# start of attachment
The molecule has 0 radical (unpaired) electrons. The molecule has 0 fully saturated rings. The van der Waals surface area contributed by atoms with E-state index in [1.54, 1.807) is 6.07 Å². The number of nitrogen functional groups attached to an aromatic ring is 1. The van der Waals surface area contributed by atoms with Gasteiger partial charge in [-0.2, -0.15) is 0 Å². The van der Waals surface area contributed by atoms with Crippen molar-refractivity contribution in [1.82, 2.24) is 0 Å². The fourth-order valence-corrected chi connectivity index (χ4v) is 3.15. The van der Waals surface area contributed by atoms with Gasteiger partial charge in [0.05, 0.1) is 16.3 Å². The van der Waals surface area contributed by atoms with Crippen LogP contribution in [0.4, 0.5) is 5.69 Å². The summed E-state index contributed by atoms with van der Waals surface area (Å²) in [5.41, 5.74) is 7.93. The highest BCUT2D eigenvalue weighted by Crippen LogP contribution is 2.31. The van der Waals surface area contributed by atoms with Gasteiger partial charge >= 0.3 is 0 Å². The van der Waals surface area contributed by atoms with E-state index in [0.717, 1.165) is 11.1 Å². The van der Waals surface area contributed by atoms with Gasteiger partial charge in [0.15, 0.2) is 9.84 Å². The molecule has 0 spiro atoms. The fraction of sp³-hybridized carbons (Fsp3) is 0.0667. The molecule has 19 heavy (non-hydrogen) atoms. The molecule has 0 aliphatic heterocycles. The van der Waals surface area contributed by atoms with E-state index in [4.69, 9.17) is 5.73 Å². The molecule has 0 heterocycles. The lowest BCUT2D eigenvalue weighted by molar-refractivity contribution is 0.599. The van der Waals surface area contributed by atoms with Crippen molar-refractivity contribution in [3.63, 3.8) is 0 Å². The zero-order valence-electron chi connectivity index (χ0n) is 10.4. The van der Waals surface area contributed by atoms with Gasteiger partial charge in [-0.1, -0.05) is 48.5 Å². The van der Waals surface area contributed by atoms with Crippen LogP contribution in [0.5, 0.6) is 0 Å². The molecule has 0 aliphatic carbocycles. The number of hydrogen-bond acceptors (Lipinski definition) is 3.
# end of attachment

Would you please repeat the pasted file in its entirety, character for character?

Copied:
The molecule has 0 radical (unpaired) electrons. The molecule has 0 fully saturated rings. The van der Waals surface area contributed by atoms with E-state index in [1.54, 1.807) is 6.07 Å². The number of nitrogen functional groups attached to an aromatic ring is 1. The van der Waals surface area contributed by atoms with Gasteiger partial charge in [-0.2, -0.15) is 0 Å². The van der Waals surface area contributed by atoms with Crippen molar-refractivity contribution in [1.82, 2.24) is 0 Å². The fourth-order valence-corrected chi connectivity index (χ4v) is 3.15. The van der Waals surface area contributed by atoms with Gasteiger partial charge in [0.05, 0.1) is 16.3 Å². The van der Waals surface area contributed by atoms with Crippen LogP contribution in [0.4, 0.5) is 5.69 Å². The summed E-state index contributed by atoms with van der Waals surface area (Å²) in [5.41, 5.74) is 7.93. The highest BCUT2D eigenvalue weighted by Crippen LogP contribution is 2.31. The van der Waals surface area contributed by atoms with Gasteiger partial charge >= 0.3 is 0 Å². The van der Waals surface area contributed by atoms with E-state index in [0.717, 1.165) is 11.1 Å². The van der Waals surface area contributed by atoms with Gasteiger partial charge in [0.15, 0.2) is 9.84 Å². The molecule has 0 spiro atoms. The fraction of sp³-hybridized carbons (Fsp3) is 0.0667. The molecule has 19 heavy (non-hydrogen) atoms. The molecule has 0 aliphatic heterocycles. The van der Waals surface area contributed by atoms with E-state index in [4.69, 9.17) is 5.73 Å². The molecule has 0 heterocycles. The lowest BCUT2D eigenvalue weighted by molar-refractivity contribution is 0.599. The van der Waals surface area contributed by atoms with Crippen molar-refractivity contribution in [3.63, 3.8) is 0 Å². The zero-order valence-electron chi connectivity index (χ0n) is 10.4. The van der Waals surface area contributed by atoms with Gasteiger partial charge in [-0.1, -0.05) is 48.5 Å². The van der Waals surface area contributed by atoms with Crippen LogP contribution in [0.5, 0.6) is 0 Å². The molecule has 0 aliphatic carbocycles. The number of hydrogen-bond acceptors (Lipinski definition) is 3.